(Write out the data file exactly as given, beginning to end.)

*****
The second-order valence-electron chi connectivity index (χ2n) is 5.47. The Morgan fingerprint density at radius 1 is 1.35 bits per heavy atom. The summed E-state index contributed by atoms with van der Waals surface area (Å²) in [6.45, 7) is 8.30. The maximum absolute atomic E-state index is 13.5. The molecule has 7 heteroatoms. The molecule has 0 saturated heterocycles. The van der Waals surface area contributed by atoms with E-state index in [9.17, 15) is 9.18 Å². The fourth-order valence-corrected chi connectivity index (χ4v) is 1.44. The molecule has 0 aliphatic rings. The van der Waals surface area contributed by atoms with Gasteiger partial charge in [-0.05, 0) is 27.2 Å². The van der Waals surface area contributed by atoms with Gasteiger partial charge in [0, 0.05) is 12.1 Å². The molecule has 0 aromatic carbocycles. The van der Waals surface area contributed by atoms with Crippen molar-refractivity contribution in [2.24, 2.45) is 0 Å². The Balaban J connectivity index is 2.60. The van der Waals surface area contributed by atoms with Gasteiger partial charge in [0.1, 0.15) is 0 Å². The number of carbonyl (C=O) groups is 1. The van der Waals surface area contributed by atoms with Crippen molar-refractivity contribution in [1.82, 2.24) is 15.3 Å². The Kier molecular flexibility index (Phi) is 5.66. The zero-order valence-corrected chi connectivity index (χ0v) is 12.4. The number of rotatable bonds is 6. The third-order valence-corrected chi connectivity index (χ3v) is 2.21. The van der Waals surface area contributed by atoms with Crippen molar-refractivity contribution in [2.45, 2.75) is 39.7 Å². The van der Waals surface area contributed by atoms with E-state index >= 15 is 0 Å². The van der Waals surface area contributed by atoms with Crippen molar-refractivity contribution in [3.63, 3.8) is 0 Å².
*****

The second-order valence-electron chi connectivity index (χ2n) is 5.47. The Morgan fingerprint density at radius 1 is 1.35 bits per heavy atom. The summed E-state index contributed by atoms with van der Waals surface area (Å²) in [6.45, 7) is 8.30. The maximum absolute atomic E-state index is 13.5. The molecule has 7 heteroatoms. The molecule has 0 saturated heterocycles. The van der Waals surface area contributed by atoms with E-state index in [9.17, 15) is 9.18 Å². The fourth-order valence-corrected chi connectivity index (χ4v) is 1.44. The molecule has 0 aliphatic rings. The van der Waals surface area contributed by atoms with Gasteiger partial charge in [-0.05, 0) is 27.2 Å². The van der Waals surface area contributed by atoms with Gasteiger partial charge in [0, 0.05) is 12.1 Å². The molecule has 0 aromatic carbocycles. The van der Waals surface area contributed by atoms with Crippen molar-refractivity contribution in [2.24, 2.45) is 0 Å². The Balaban J connectivity index is 2.60. The van der Waals surface area contributed by atoms with Gasteiger partial charge in [0.1, 0.15) is 0 Å². The number of carbonyl (C=O) groups is 1. The van der Waals surface area contributed by atoms with Crippen molar-refractivity contribution in [1.82, 2.24) is 15.3 Å². The Kier molecular flexibility index (Phi) is 5.66. The zero-order valence-corrected chi connectivity index (χ0v) is 12.4. The number of rotatable bonds is 6. The third-order valence-corrected chi connectivity index (χ3v) is 2.21. The van der Waals surface area contributed by atoms with Crippen molar-refractivity contribution in [2.45, 2.75) is 39.7 Å². The van der Waals surface area contributed by atoms with E-state index >= 15 is 0 Å². The van der Waals surface area contributed by atoms with Crippen molar-refractivity contribution in [3.63, 3.8) is 0 Å².